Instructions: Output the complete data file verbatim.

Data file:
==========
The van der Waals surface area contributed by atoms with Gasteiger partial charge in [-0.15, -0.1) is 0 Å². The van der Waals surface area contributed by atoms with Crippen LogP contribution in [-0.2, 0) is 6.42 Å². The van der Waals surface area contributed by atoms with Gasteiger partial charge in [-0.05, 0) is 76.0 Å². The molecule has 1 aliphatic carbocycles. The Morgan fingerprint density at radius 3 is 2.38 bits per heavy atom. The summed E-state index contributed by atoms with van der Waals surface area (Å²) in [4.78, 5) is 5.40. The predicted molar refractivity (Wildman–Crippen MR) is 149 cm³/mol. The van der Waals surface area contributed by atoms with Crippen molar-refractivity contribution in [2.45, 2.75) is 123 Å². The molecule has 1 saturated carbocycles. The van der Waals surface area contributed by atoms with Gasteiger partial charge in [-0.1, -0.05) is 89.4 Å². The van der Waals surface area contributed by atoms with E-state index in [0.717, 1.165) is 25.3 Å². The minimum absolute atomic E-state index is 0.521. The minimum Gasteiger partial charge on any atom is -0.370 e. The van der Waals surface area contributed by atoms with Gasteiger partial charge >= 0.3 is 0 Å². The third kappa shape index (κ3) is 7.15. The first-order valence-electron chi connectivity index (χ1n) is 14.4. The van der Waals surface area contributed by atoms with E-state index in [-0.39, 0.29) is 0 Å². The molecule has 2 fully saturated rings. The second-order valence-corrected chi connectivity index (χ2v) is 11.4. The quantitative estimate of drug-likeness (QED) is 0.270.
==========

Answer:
The van der Waals surface area contributed by atoms with Gasteiger partial charge in [-0.15, -0.1) is 0 Å². The van der Waals surface area contributed by atoms with Crippen LogP contribution in [-0.2, 0) is 6.42 Å². The van der Waals surface area contributed by atoms with Gasteiger partial charge in [-0.05, 0) is 76.0 Å². The molecule has 1 aliphatic carbocycles. The Morgan fingerprint density at radius 3 is 2.38 bits per heavy atom. The summed E-state index contributed by atoms with van der Waals surface area (Å²) in [4.78, 5) is 5.40. The predicted molar refractivity (Wildman–Crippen MR) is 149 cm³/mol. The van der Waals surface area contributed by atoms with Crippen molar-refractivity contribution in [2.45, 2.75) is 123 Å². The molecule has 1 saturated carbocycles. The van der Waals surface area contributed by atoms with Gasteiger partial charge in [-0.1, -0.05) is 89.4 Å². The van der Waals surface area contributed by atoms with E-state index in [0.717, 1.165) is 25.3 Å². The minimum absolute atomic E-state index is 0.521. The minimum Gasteiger partial charge on any atom is -0.370 e. The van der Waals surface area contributed by atoms with Gasteiger partial charge >= 0.3 is 0 Å². The third kappa shape index (κ3) is 7.15. The first-order valence-electron chi connectivity index (χ1n) is 14.4. The van der Waals surface area contributed by atoms with E-state index in [-0.39, 0.29) is 0 Å². The molecule has 2 fully saturated rings. The second-order valence-corrected chi connectivity index (χ2v) is 11.4. The quantitative estimate of drug-likeness (QED) is 0.270.